This is a follow-up to my previous post showing you how to launch a Hugo-based static Web site. Assuming you followed the instructions in that post and now have a local Hugo site running and looking the way you want on your system, here’s how you publish it to the real Web. Don’t be deterred by the length of these instructions; a great deal of this will go very quickly once you actually do it, but explaining it is somewhat wordy by nature.
Keepin’ it easy: Go GUI
First, let me harken back to another previous post in which I described how I manage this site through a great Atlassian app called Sourcetree. Quick summary thereof: yes, you can use Git commands in a command-line interface app to do what I’m going to describe, but there’s no real need for it as long as there are user-friendly GUI version-control apps like Sourcetree that let you point and click your way to the same final result.
(Please note that Sourcetree is available only for Windows and macOS, so you Linux users—assuming you aren’t already familiar with your Linux distro’s Terminal app and Git anyway, which frankly is not that likely, but one never knows—will need to use a different GUI app to accomplish this.)
Knowin’ where you’re goin’
In that aforementioned post about setting up Hugo, I left you hanging at STEP 6, which was:
STEP 6: Publish the site to the Web.
All right, fine; so now what? you’re wondering. Here we go. We’ll consider all of these parts of STEP 6, and thus I’ll label them as such.
Step 6a: Set up a local repo
Whichever place on the Web you plan to publish your site, you need an online repository, or repo, where your files will be stored and version control will occur. This is how pretty much all the SSG-friendly hosting sites work, and it’s a good thing because it makes it reasonably easy for you to revert to earlier versions of your content in case things get wonky. But, before you can make the best use of that, you first need a local repo on your computer. That’s where you’ll be practicing local version control, and it’s where the online or remote repo will get its files. We’ll get there. Hang with me.
We’re going to accomplish this with Sourcetree. First, get Sourcetree by visiting its Web site and downloading/installing the appropriate version for your operating system. You need administrator-level access to install software on your system, of course.
Once you have Sourcetree running, Atlassian has a great help page to show you to how to create your local repo, and I really can’t improve upon it—except to say:
- For our purposes here, the Destination Path for the repo would be in the top-level directory of your local Hugo site. For example, the local version of this site resides in my iCloud Drive’s hugo-site-css-grid folder, so that’s where I’d be creating my local repo if I were starting from scratch.
- After you create the repo, you’ll see in Sourcetree that it has “read” the files and folders from that directory and is showing a line in its Description field that says Uncommitted changes. This means it wants you to do a commit action; until you do that, the repo is still empty. So click Commit (with the “plus” icon) and, when it switches to the next view:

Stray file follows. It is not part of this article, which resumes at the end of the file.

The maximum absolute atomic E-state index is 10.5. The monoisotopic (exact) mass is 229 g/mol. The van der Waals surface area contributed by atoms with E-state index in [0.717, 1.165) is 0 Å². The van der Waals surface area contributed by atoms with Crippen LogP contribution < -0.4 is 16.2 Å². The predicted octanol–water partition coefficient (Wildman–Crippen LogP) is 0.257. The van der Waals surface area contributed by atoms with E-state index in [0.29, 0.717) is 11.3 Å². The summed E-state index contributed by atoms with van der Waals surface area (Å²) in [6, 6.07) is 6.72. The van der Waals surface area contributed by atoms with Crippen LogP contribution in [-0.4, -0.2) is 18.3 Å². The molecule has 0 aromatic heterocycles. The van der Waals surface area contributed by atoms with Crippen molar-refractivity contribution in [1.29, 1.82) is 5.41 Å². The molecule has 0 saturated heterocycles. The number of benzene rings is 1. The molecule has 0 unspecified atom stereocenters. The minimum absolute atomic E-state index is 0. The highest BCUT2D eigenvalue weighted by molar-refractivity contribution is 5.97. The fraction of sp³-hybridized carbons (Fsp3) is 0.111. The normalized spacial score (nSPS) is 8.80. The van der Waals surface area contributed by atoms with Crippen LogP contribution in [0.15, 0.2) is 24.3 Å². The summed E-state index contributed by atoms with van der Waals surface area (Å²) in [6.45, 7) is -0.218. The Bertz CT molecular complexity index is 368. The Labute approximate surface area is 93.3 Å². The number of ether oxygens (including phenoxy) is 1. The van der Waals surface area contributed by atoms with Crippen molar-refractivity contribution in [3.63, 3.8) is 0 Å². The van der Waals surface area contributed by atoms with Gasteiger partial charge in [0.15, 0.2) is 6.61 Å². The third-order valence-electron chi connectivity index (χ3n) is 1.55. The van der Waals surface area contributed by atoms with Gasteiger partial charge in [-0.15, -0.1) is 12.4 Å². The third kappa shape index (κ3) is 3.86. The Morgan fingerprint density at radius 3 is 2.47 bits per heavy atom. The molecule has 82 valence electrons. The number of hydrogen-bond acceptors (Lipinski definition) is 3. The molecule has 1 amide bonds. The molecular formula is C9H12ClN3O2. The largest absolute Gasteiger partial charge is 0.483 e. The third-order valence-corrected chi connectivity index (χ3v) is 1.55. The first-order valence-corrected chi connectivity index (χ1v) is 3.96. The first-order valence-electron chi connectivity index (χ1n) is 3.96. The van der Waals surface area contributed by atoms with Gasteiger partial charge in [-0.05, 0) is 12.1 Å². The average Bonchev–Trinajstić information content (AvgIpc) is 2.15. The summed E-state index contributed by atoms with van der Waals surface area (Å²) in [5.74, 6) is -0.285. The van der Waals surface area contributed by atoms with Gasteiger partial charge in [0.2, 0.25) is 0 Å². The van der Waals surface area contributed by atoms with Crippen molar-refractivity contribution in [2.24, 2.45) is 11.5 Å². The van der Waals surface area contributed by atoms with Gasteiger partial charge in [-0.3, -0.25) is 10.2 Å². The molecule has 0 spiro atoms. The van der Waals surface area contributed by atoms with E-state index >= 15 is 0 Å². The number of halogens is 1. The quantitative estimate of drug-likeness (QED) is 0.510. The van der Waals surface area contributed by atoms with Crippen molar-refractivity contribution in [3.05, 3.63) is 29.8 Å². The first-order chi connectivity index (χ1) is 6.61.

- Make sure all the items in the Pending files, sorted by path column are checked, meaning they’re okay to be added to this commit.
- Type a little message in the blank field at the bottom to describe what you’re doing, such as “My first commit” or something like that. You don’t have to list the date or time; Sourcetree will keep that straight for you as part of version control.
- Click Commit.
Step 6b: Set up a remote account for the repo
As I said before, the repo from which the host will select is not this local one but rather a remote, online repo, and to have that one you have to have a remote location for it. So you’ll need to set up an online account with one of the top three hosts for repos, Bitbucket, GitHub, or GitLab. My personal favorite, and the one I’ll be using in this example, is Bitbucket.1
If you go along with me on that, set up a free Bitbucket account and let’s keep moving.
Step 6c: Connect Sourcetree to your Bitbucket account
Now you want to tell Sourcetree how to connect to this new Bitbucket account. No problem; with your Bitbucket account up and running in one browser window/tab, open another window/tab and go to the applicable Atlassian help page. It shows you what to do.
Step 6d: Push your local repo to Bitbucket
Now that Sourcetree can talk to your Bitbucket account, use Sourcetree to push the local repo out to that account. When you do, it will automatically create a new remote repo with all the necessary files from your local Hugo site.
Before connecting this repo with the host so your site will actually work, you want to have your own custom domain. For example, mine is brycewray.com. So . . .
Step 6e: Get your own domain
There are oodles of sites that sell custom domains. The one I personally prefer is Namecheap, but choose the one you want. Try to buy a reasonably short one if you can, but mainly just buy one. By default, your chosen domain provider will usually give you preliminary, standby hosting, but that’s not important; you’ll soon be having it point to what you’re about to have. (Note: To do that pointing, keep the domain provider’s browser window/tab open while you proceed to the next step.)
Now that your Hugo site’s files are out in a remote repo and you have a domain for them, it’s time to introduce you to the place where all this will become a real Web site.
Step 6f: Put the site on Netlify
Netlify hosts SSG sites for free on a highly advanced, eerily fast, CDN-driven setup and makes it extremely easy to get your content from your remote repo to a real, live Web site, especially once you’ve completed the setup I’m about to describe.
The first thing to do is set up a free Netlify account. Choose to do it through your newly created Bitbucket account, which will make the rest of this even easier. When Bitbucket prompts you to authorize Netlify to use it, let it do so.